Cybercrime hasn’t changed this, but it has ramped up the speed and the consequences. Firms should balance being open with being secure. As attacks increase and regulators take closer notice, the pressure to act mounts. By recognizing that hackers will find vulnerabilities, leaders can improve the way they design and deliver services, manage risks, and train their teams.
We don’t “like” this. Social engineering has long been a favorite method for fraudsters, and criminals continue to adapt. Look for phishing to migrate more aggressively toward social media to lure gullible users to download and run malware. Other new techniques could emerge, possibly modeled on hacking tools that cyberintruders stole from the US National Security Agency (NSA).
The threat within. Cybercrime isn’t just a networking problem. It includes a rise in crime from internal sources such as insider trading, theft, and cybervandalism. And it’s not just full-timers. When firms onboard contractors and temporary workers, they may be handing over more than just a security badge. Expect a greater focus on internal risk analysis, both to protect against nefarious behavior and to identify workers who may have been unknowingly compromised.
More with less. A talent shortage in cybersecurity is likely to spur financial companies to find efficiency through the adoption of artificial intelligence, which can quickly comb mountains of data to identify patterns of wrongdoing. Firms are also likely to free up employees for cybersecurity by enlisting robotic process automation (RPA) to do repetitive tasks. But this can also introduce new vulnerabilities, and firms will focus more on protecting these new tools.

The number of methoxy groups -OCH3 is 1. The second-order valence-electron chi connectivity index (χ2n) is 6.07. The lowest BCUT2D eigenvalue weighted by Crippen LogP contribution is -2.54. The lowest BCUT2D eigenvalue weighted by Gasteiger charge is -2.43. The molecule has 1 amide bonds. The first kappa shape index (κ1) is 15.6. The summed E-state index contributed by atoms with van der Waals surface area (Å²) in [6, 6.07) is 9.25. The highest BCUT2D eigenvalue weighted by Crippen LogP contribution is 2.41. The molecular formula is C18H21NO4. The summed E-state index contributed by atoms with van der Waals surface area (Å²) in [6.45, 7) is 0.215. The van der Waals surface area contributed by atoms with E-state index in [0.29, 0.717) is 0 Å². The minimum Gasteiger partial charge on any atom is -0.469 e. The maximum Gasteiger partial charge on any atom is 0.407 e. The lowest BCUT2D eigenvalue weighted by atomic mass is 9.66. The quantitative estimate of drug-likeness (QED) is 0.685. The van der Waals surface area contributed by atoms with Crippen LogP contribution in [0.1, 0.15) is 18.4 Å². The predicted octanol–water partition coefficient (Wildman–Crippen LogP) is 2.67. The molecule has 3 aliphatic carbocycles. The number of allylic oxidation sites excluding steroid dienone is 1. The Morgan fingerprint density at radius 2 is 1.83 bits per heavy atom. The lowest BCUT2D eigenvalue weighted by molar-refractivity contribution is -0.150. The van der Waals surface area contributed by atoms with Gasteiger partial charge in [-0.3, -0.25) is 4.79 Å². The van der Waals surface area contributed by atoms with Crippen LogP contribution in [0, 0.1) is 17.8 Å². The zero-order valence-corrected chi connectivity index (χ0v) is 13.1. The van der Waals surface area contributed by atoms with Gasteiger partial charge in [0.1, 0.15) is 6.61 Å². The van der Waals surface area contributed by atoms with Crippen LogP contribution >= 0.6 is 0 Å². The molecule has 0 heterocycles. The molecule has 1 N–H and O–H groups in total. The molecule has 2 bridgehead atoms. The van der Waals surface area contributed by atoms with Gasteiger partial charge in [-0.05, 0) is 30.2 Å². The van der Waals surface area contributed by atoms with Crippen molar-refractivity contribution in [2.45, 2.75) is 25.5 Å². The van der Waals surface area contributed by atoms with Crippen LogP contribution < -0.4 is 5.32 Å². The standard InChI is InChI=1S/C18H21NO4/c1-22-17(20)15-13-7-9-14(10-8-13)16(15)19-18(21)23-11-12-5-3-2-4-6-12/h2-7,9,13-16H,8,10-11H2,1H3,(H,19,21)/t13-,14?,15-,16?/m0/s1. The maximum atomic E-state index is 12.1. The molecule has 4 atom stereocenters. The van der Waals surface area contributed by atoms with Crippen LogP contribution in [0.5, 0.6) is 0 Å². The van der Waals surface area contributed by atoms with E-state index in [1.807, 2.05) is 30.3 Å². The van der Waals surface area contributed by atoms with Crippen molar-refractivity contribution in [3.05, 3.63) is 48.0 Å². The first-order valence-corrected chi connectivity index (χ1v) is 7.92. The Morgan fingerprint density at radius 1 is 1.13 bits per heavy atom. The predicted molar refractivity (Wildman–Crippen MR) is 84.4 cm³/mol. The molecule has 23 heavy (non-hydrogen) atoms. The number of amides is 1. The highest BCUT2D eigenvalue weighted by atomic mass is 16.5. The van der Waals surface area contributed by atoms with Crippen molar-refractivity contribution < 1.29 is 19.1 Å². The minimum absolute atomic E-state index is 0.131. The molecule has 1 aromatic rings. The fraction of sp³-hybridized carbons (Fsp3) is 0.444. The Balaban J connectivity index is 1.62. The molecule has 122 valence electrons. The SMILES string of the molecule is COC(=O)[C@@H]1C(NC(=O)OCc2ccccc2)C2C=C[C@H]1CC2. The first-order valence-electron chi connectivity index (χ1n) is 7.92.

Not if, but when. There are two kinds of financial services firms: those that have faced a cyberattack and those that will. For one thing, that means building defenses that are comprehensive and resilient. Good “cybersecurity hygiene” also means employee training and regular reviews of authentication and security controls. To promote resilience, run cyberintrusion drills. Prepare for how you’ll respond, just as you do for other disasters. This will help you limit damage and speed recovery.
From the crown down. A cybersecurity strategy needs the full involvement and support from the C-suite and board. Senior leaders don’t always fully understand some of the risks the firm has taken on, whether explicit or implicit—but you should. Make sure that your business plan has a cybersecurity component. It’s not complete without one.
More than a tech problem. Constructing a tech firewall is just the first line of defense. The second is weaving strong cybersecurity controls into the entire risk management structure. So, prioritize data based on its sensitivity, quickly identifying and eliminating any vulnerabilities. Start by assuming that your users are already compromised. This will force you to build systems with privacy and protection in mind from the start. Treat cyberprotection like the business risk issue it is.
“Cybersecurity has to be something that’s ingrained into the way people think about new business opportunities and capabilities. It can’t be just something that the technology guys are going to fix.”
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Principal, Cybersecurity and Privacy, PwC US
Tel: +1 (312) 298 2745
Global Growth Strategy, US Financial Services Practice, PwC US
Tel: +1 (312) 298 6823
Leader, Financial Services Institute, PwC US
Tel: +1 (720) 931 7836